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Once Upon a Time, Only Ladies Sang The Blues

Black History Quiz
Once Upon a Time, Only Ladies Sang The Blues
By Jim Stroud • Issue #90 • View online
Black History Quiz is a weekly celebration of the contributions and achievements of Africans and the descendants of the diaspora in the United States and around the world. PLEASE SHARE this newsletter and help spread the word about a proud people and their cultures. New issues post on Sundays at 7:30 am EST. | www.blackhistoryquiz.com

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Black History Quiz: A Word Find Puzzle Book of Black History Facts and Quotes
Once Upon a Time, Only Ladies Sang The Blues
Once upon a time, record labels did not cater to African Americans because they thought there would be no support from the African American community. The BBC discussed the history of that recently. Here’s a quote:
The music industry had previously assumed that African Americans wouldn’t buy record players, therefore there was no point in recording black artists. The entrepreneurial songwriter Perry Bradford, a man so stubborn he was known as “Mule”, knew better.
“There’s 14 million Negroes in our great country and they will buy records if recorded by one of their own,” he told Fred Hagar at Okeh Records. When a white singer dropped out of a recording session at the last minute, Bradford convinced Hagar to take a chance on [Mamie] Smith, a Cincinnati-born star of the Harlem club scene, and scored a substantial hit. Bradford then decided to use Smith to popularise a form of music that had been packing out venues in the South for almost 20 years. On 10 August, Smith and an ad hoc band called the Jazz Hounds recorded Bradford’s Crazy Blues. Thus the first black singer to record anything also became the first to record the blues.“
Mamie Smith - Crazy Blues (1920)
Mamie Smith - Crazy Blues (1920)
The AMAZING success of Crazy Blues sparked a mad rush to find more talent for “race records.” Can you name some of the black female singers of that era that labels like Columbia, Paramount and Okeh scooped up and made stars?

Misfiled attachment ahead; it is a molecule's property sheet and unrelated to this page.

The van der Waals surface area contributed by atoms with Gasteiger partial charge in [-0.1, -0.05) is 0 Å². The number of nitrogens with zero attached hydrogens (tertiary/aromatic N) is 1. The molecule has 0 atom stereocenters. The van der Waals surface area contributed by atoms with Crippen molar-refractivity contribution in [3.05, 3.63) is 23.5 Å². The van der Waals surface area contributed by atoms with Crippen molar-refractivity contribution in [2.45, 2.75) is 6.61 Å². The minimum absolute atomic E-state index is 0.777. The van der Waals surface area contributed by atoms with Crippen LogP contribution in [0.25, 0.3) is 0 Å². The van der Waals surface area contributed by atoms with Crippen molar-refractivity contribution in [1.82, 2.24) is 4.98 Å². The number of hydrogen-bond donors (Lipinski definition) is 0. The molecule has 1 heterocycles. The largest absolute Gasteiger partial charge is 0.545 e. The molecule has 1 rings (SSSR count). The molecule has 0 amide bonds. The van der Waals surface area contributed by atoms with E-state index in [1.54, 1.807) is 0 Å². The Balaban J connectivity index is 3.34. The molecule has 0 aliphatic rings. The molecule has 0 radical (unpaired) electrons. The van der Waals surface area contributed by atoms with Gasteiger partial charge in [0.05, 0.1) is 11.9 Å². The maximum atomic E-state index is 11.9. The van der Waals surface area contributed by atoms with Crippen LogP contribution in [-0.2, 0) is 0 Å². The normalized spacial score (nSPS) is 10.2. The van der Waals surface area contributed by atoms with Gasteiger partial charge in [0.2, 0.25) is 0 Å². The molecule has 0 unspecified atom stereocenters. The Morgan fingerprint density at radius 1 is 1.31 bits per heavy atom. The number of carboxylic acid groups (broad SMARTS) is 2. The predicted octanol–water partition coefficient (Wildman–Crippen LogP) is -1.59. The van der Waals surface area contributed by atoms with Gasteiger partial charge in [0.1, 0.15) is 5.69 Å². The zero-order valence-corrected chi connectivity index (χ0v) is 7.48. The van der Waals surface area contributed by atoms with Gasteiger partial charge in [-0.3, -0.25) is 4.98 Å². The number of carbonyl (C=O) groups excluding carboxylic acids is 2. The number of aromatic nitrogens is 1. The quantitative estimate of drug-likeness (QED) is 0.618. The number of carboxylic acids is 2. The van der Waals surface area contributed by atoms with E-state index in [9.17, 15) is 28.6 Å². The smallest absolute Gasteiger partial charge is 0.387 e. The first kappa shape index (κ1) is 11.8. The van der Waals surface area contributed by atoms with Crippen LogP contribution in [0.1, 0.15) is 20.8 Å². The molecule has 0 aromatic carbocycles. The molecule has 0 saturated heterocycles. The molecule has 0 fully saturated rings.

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BHQ ANSWER
Rarely has the music industry’s received wisdom been upended by a single hit. By selling an estimated one million copies in its first year, Crazy Blues was like the first geyser of oil in untapped ground, instantly revealing a huge appetite for records made by and for black people. As labels such as Okeh, Paramount and Columbia rushed into the so-called “race records” market, they snapped up dozens of women like Smith, (“Queen of the Blues”), including Gertrude “Ma” Rainey (“Mother of the Blues”), Bessie Smith (“Empress of the Blues”), Ida Cox (“Uncrowned Queen of the Blues”), Ethel Waters, Sara Martin, Edith Wilson, Victoria Spivey, Sippie Wallace and Alberta Hunter. “One of the phonograph companies made over four million dollars on the Blues,” reported The Metronome in 1922. “Now every phonograph company has a coloured girl recording. Blues are here to stay.” The classic blues was African-American culture’s first mainstream breakthrough and, for several years, it was effectively a female art form. (Source: BBC)
Further study:
Bessie Smith - St.Louis Blues (1929)
Ida Cox-Four Day Creep
Stormy Weather - Ethel Waters (1933)
Miss Edith Wilson - My Handy Man Ain't Handy No More
Victoria Spivey  -  Black Snake Blues  -  1963
Alberta Hunter - You Can't Tell The Difference After Dark
Alberta Hunter - You Can't Tell The Difference After Dark
Did you enjoy this issue?
Jim Stroud

Black History Quiz is a weekly celebration of the contributions and achievements of Africans and the descendants of the diaspora in the United States and around the world. PLEASE SHARE this newsletter and help spread the word about a proud people and their cultures. New issues post on Sundays at 7:30 am EST. | www.blackhistoryquiz.com

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